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Russian crude Urals for loading out of the Black Sea port of Novorossiisk has spiked over 90 cents/barrel last week, to stand at its highest of the year so far, due to strong month-end demand for Urals.

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CIF Augusta-delivered Urals crude was assessed at Dated Brent minus $0.98/b Friday, up 21.5 cents/b day on day, to stand at its highest since December 5.

All through last week, Urals loading from the Black Sea port of Novorossiisk gained 92 cents/b, as Litasco repeatedly appeared in the Platts Market on Close assessment process as a bidder, looking for cargoes loading between April 25-29, and while the company was sold a cargo Tuesday and Wednesday by Vitol, which increased prices day on day. Litasco and Tenergy -- who appeared offering the cargo Litasco was looking for in the MOC process Thursday and Friday -- did not cross each other, which was one of the reasons of the price increase over the past week.

On Friday, Litasco's bid was outstanding at Dated Brent minus $0.80/b, while Tenergy's offer was outstanding at the end of the MOC process at Dated Brent minus $0.60/b for the April 26-27 loading Aframax Urals cargo.

Sources said that the increase has come from a largely unexpected Asian demand for Urals as four out of the eight April-loading Suezmaxes have been said to be going to India.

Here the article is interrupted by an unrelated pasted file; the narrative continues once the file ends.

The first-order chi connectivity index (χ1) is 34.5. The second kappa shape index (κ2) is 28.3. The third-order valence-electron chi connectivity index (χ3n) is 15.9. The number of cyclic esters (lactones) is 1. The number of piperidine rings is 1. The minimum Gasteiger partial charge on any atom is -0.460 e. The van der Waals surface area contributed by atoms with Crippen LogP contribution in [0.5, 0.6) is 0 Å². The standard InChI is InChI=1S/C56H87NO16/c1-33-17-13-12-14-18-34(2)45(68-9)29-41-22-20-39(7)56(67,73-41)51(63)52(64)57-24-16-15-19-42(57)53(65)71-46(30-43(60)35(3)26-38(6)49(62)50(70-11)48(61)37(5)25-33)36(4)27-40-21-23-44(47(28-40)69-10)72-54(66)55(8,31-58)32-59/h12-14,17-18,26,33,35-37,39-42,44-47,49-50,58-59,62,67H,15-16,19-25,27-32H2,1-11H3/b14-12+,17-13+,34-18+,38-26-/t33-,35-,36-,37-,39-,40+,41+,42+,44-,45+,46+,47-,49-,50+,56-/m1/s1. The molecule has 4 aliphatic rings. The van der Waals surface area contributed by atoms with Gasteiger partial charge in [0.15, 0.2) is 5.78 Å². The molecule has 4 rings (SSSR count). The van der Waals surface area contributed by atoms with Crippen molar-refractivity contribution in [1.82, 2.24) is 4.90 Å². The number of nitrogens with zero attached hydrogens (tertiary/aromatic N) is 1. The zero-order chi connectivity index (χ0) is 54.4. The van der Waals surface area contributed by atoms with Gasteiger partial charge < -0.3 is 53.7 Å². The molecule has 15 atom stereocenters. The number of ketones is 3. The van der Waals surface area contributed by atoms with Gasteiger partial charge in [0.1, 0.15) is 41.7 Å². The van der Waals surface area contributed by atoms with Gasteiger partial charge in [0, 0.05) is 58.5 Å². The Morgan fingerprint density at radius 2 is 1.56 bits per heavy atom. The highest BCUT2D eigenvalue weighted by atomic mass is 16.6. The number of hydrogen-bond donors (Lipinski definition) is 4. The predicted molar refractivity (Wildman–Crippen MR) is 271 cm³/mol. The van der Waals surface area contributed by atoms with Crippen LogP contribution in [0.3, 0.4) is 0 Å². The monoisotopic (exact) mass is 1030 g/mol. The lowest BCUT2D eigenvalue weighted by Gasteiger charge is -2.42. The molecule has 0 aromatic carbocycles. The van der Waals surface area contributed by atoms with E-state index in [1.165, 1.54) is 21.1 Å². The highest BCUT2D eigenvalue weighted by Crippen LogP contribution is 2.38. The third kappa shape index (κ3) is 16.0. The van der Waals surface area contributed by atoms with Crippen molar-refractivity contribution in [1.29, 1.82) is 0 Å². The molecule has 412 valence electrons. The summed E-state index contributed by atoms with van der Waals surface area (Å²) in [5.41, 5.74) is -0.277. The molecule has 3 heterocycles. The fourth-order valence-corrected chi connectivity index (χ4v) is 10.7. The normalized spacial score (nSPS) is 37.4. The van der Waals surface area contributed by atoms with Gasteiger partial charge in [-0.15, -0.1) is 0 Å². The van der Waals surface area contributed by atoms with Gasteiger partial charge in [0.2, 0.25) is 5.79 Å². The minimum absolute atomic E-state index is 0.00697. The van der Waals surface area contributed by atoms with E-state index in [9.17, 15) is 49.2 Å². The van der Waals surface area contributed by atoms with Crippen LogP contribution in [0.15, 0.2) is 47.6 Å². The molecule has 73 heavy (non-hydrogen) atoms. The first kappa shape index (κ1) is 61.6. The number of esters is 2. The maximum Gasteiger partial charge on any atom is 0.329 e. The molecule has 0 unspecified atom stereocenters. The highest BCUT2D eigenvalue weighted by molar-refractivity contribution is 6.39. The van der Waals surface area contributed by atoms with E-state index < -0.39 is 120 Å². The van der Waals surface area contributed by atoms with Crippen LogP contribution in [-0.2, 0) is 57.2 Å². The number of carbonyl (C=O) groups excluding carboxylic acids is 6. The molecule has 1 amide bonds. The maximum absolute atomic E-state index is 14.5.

"You can see a very nice flow of Urals at the moment," a trading source said. "Urals from the Baltics flow to the Mediterranean, as Urals from the Mediterranean flow to Asia."

CIF Rotterdam Urals loading out of the Baltic ports of Primorsk and Ust-Luga were assessed at Dated Brent minus $2.035/b, which was also up a staggering 45.5 cents/b between Monday and Friday but ultimately still increased the arbitrage between CIF Rotterdam and CIF Augusta Urals by 45.5 cents/b during the week.

Further, the Exchange of Futures for Swaps has been on a continuous downward trend since May, when the front-month EFS stood at over $3.90/b.

At the end of March, the front-month EFS had reached a year-and-a-half low, breaking through $1.20/b.

By Friday, the EFS had reverted slightly to $1.28/b.

"Despite demand from the East not having been that strong for the April Urals program, the narrow EFS at the end of March led to some Indian refineries sourcing Russian crude," a second trader said.

Market sources said that India's state-owned Indian Oil Corp. and privately owned Reliance were behind the Urals buying, but this could not yet be confirmed with the two parties involved.

--Marcel Goldenberg,

--Edited by Arnab Banerjee,